?Home? is worth guarding

There really is no place like home. Such sentiments generally come from watching old movies, like ?The Wizard of Oz.? Whether we choose to believe in such sentimental notions is a personal decision.

However, a trip abroad might change one?s mind. One can only imagine seeing the world, one step at a time, especially in the way Ameri?can soldiers saw it firsthand?from the beaches of Normandy to the burned out cities of Germany during World War II. There really is no place like home.

Imagine entering a liberated Nazi concentration camp for the first time. Smell the stench of death, the by-products of bigotry and hatred.

Think about the events that led up to that moment. Think about the political process of a pre-war Germany that allowed Hitler to gain a political foothold and capture the people?s imaginations.

Think about the legal wrangling in their legislative processes that gave the new leader unimaginable strength and power over life and death. In retrospect, there really is no place like home.

Prior to 1872, my ancestors lived peaceably in a collection of villages in the Ukraine. Having lived there for more than three centuries, they could not imagine in their wildest dreams the horrific revolution that was about to descend upon the nation of Russia.

For them, home was about life, growing up, getting married and having a family in the same community of their fathers and mothers and generations before them.

It was about going to church, worshiping God, free from the duty of military service, operating a farm or business, taking care of the land and going about one?s daily tasks. It was about growing old and living among loving family and friends.

As political sentiment changed and the current czar of Russia could no longer protect their anonymity and freedom to live and worship as they pleased, whole communities of the Mennonite Brethren denomination decided to immigrate to the United States.

Those who chose to stay behind would later experience part of the holocaust that ushered in the reign of terror under the leadership of Vladimir Lenin. Home in Russia was never again a refuge from harm and danger, it became a killing field and a place of despair and tragedy.

If one can travel to other countries where they have a different form of government than ours, that difference is pronounced. The things we take for granted in the United States is increasingly obvious.

Our adult children are witnesses to the differences. Though each traveled to different countries, they discovered similar truths. Though we in America may question our level of safety, especially in crime-ridden areas of a metropolitan city, we have a reasonable expectation that help is but a phone call away. A walk around the town or countryside is generally easy to do, without fear of harm.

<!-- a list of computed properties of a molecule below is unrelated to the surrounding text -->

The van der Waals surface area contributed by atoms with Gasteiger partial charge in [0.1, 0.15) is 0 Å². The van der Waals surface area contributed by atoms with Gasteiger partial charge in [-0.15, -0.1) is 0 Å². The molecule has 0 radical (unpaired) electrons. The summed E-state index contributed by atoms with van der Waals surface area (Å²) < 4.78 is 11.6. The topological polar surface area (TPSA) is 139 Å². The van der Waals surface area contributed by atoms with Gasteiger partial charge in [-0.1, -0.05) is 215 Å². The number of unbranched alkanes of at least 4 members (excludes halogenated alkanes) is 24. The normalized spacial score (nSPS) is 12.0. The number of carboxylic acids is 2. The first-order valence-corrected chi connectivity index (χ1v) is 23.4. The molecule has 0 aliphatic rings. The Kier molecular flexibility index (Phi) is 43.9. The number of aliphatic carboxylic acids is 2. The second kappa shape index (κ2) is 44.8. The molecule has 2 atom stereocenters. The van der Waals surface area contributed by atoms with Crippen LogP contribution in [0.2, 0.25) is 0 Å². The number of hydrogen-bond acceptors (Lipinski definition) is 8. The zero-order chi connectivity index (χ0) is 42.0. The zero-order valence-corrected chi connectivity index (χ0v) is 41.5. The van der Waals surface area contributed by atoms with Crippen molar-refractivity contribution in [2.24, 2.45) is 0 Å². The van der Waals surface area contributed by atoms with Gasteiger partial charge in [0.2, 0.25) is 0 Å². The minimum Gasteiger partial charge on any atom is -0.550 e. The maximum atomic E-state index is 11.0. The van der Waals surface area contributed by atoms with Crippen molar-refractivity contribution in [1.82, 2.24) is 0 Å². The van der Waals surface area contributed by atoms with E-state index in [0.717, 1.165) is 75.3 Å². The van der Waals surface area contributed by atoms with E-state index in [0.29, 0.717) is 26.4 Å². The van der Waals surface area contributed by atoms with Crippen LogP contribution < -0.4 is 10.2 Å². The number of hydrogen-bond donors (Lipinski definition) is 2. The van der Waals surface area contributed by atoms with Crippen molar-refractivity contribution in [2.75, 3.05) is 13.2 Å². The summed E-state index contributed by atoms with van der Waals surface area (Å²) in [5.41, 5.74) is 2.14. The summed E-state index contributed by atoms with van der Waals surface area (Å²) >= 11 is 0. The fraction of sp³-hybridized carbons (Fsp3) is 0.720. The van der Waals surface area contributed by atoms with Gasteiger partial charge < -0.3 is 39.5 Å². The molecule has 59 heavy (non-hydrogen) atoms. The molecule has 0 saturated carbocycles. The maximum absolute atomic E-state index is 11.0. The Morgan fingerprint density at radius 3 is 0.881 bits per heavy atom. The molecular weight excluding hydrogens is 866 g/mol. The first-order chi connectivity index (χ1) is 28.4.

Not so in any number of countries where governments are extremely corrupt and protection from the criminal element is non-existent, especially when the government aligns itself with the criminal element. One of our adult children recently said this gives a renewed sense of appreciation for our country.

I am intentionally vague with disclosing details of this, out of our need to protect family while they are traveling.

We are a nation, built upon a foundational document, the Constitution. With it is the Bill of Rights that guarantees individual liberties and freedoms. We have a government of, by and for the people that is unique among the vast majority of nations in the world.

We, the people, elect representatives and senators from among our citizens and have given them the right and the responsibility to represent us as they go about the task of governing this grand republic. This is the work they should do.

Fashioning workable legislation for the good of the country is called a grand compromise. That is how good laws come into existence. Without a compromise, we have an impasse, and with an impasse, we create chaos and disorder. With disorder, our nation cannot function well.

We are a nation where laws are made that protect even the smallest minority from all forms of abuse and discrimination. The Civil War that ultimately ended slavery was the tragic result of a divided nation, fighting over these rights and laws.

Judging from the rhetoric coming from our leading political candidate on the GOP side, Mr. Trump is feeding the worst fears and encouraging the electorate in engaging the physical battle, rather than sitting down and negotiating a good path forward that all can live with. Are we that willing to go to war with each other for this?

Though we are far from perfect, I challenge anyone to find a better place to live outside the domain of a democratically elected and representative form of govern?ment.

Though imperfect, I would rather face a Democrat or Republican allied supporter and debate the issues, accepting the outcome, rather than supporting activity that will weaken or destroy this fragile democracy.

My home may be dysfunctional at times, and I may be cranky once in a while, too. However, I prefer having a well-reasoned debate with anyone, without resorting to violence and criminal behavior, any day of the week. I still prefer that to the dangers that lurk outside our nation?s boundaries.

Paul Penner, former president of the National Association of Wheat Growers, farms in the Hillsboro area. He has been active statewide and nationally regarding agriculture policy.